Israeli missile strikes against several targets near Syria's capital Damascus killed at least six pro-regime militia fighters early Monday, a Britain-based war monitor said.
"Six non-Syrian militia fighters were killed" in Israeli strikes targeting arms depots, including missile stores, around Damascus, said the Syrian Observatory for Human Rights. Observatory head Rami Abdel Rahman said all the fighters killed were "pro-government" forces.
"Syrian air defences intercepted a sizable number of the missiles but many hit their targets and caused material damage," added the monitor, which relies on a network of sources inside Syria for its reports.
The SANA news agency claimed that Syrian air defenses shot down most of the missiles, which it said were fired from Syria's Israeli-occupied Golan Heights, as reported by The Associated Press (AP).
The war monitor with a network of activists on the ground said the strikes hit positions of the Syrian army's Fourth Division in the mountains near the highway that links Damascus with the Lebanese capital of Beirut. It said another strike hit Syrian army positions in Kisweh, just south of Damascus.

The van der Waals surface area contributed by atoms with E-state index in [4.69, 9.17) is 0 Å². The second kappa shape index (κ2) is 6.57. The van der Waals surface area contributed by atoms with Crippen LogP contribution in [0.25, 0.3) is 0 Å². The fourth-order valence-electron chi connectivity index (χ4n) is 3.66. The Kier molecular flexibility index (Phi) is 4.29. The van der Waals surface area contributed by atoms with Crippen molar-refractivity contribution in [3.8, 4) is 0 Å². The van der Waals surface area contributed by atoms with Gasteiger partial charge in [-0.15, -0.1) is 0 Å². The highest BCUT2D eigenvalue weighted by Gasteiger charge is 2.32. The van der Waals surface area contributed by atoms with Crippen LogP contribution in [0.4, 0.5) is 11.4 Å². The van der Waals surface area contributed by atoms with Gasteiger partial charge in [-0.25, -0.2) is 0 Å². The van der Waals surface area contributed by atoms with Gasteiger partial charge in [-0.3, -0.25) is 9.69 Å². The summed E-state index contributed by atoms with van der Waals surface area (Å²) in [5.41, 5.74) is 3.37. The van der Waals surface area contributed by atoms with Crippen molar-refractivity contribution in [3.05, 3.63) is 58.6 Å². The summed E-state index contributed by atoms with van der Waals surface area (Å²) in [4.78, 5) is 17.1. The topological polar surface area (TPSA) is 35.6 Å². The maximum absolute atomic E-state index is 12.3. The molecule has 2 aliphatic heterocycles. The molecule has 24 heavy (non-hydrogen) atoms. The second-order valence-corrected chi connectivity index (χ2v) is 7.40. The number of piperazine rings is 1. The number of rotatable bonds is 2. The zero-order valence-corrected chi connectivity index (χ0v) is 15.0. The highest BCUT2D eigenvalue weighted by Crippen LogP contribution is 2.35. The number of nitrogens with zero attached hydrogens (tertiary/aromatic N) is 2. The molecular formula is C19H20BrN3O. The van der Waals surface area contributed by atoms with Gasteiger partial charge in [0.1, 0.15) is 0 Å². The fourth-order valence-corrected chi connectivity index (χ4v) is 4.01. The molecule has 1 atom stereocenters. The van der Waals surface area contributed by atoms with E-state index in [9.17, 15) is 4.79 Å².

Contacted by Agence France-Presse (AFP), an Israeli army spokesperson said "we cannot comment on these reports."
Israel has launched hundreds of strikes against Iran-linked military targets in Syria over the years but rarely acknowledges or discusses such operations. However, the Jewish state's army said it hit about 50 targets in the war-torn country in 2020, without providing details.
Israel views Iranian entrenchment on its northern frontier as a red line and has repeatedly struck Iran-linked facilities and weapons convoys destined for Lebanon’s militant Hezbollah group.
Monday's strike was the first since Feb. 3, when a Syrian military official said Israel fired surface-to-air missiles at targets in southern Syria, causing only material damage.
On Sunday, the Israeli army started a four-day drill along its northern border with Lebanon, a country with which it is still technically at war with.
The "surprise exercise" was "designed to improve Air Force readiness for combat" in the border region, the army said in a statement.
During the exercise, which will end Wednesday, Israeli "aircraft, jets and helicopter traffic will be felt across the country, and a number of explosions may be heard in northern Israel," it added.
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